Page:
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  • Writer's pictureyannick-robin eike mirko

Rare Disease Daily #3: 12q14 Microdeletion Syndrome

The National Center for Advancing Translational Sciences describes 12q14 microdeletion syndrome as a genetic syndrome caused by a missing piece of chromosome 12. The signs and symptoms depend on the size of the missing piece and the genes involved, but generally include growth delay, short stature and feeding difficulties. When this syndrome is inherited, it is passed on in a dominant pattern. It can be diagnosed through a genetic test, either a chromosomal microarray or whole exome sequencing. Orphanet mentions that the deleted region contains the LEMD3 gene: mutations in this gene have already been implicated in ostepoikilosis, which is a rare inherited condition that causes areas of bone tissue (more often than not near the joints), to become dense and round during childhood, though stop developing after the skeleton reaches its adult state. Nature Journal confirms that it can occur with or without the LEMD3 gene deletion.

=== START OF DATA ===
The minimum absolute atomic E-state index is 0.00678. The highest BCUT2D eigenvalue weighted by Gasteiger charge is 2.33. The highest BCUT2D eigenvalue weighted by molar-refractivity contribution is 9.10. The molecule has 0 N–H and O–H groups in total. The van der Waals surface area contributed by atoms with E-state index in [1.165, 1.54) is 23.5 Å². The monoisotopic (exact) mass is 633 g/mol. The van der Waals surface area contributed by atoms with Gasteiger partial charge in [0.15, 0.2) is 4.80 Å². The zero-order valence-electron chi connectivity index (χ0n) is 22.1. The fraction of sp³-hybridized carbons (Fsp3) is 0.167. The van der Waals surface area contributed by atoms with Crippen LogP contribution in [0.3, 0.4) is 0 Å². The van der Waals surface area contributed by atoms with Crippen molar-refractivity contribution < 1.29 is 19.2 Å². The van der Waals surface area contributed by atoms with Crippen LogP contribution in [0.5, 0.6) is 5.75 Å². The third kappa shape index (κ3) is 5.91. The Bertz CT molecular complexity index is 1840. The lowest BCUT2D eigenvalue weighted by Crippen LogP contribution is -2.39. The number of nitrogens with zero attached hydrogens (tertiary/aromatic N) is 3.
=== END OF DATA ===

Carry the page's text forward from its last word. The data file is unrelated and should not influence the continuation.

The prevalence of this disorder currently stands at less than one out of one million or 0.015%, has only been described in four unrelated patients, and whether or not it is inherited is currently unknown. A common method of detection for microdeletions is the fluorescence in situ hybridization (FISH), a “molecular cytogenetic technique based on fluorescently labeled DNA probes specific for a chromosomal region of interest.”

There is still a lot of research lacking in our understanding of this disorder as well as how to help those who experience it. It doesn’t matter how small the community is. One person alone deserves research and aid, so why not help these patients? To learn more, visit the links in the episode transcription and do what you can to help organizations working towards solutions through volunteering, donating, and whatever other ways you’ve got.

Rare Disease Daily aims to raise awareness for the community of approximately 30 million US citizens who experience either one or several of the over 7,000 varying rare disorders and diseases, including myself. We desperately need your resources and help, for the sake of our basic human rights and for access equality, as well as to encourage every listener to investigate whether or not they are rare. Any language originally gendered will be neutralized to the best of my ability.

This was Rare Disease Daily #3, 12q14 Microdeletion Syndrome. I’m yannick-robin. Thank you for your time.


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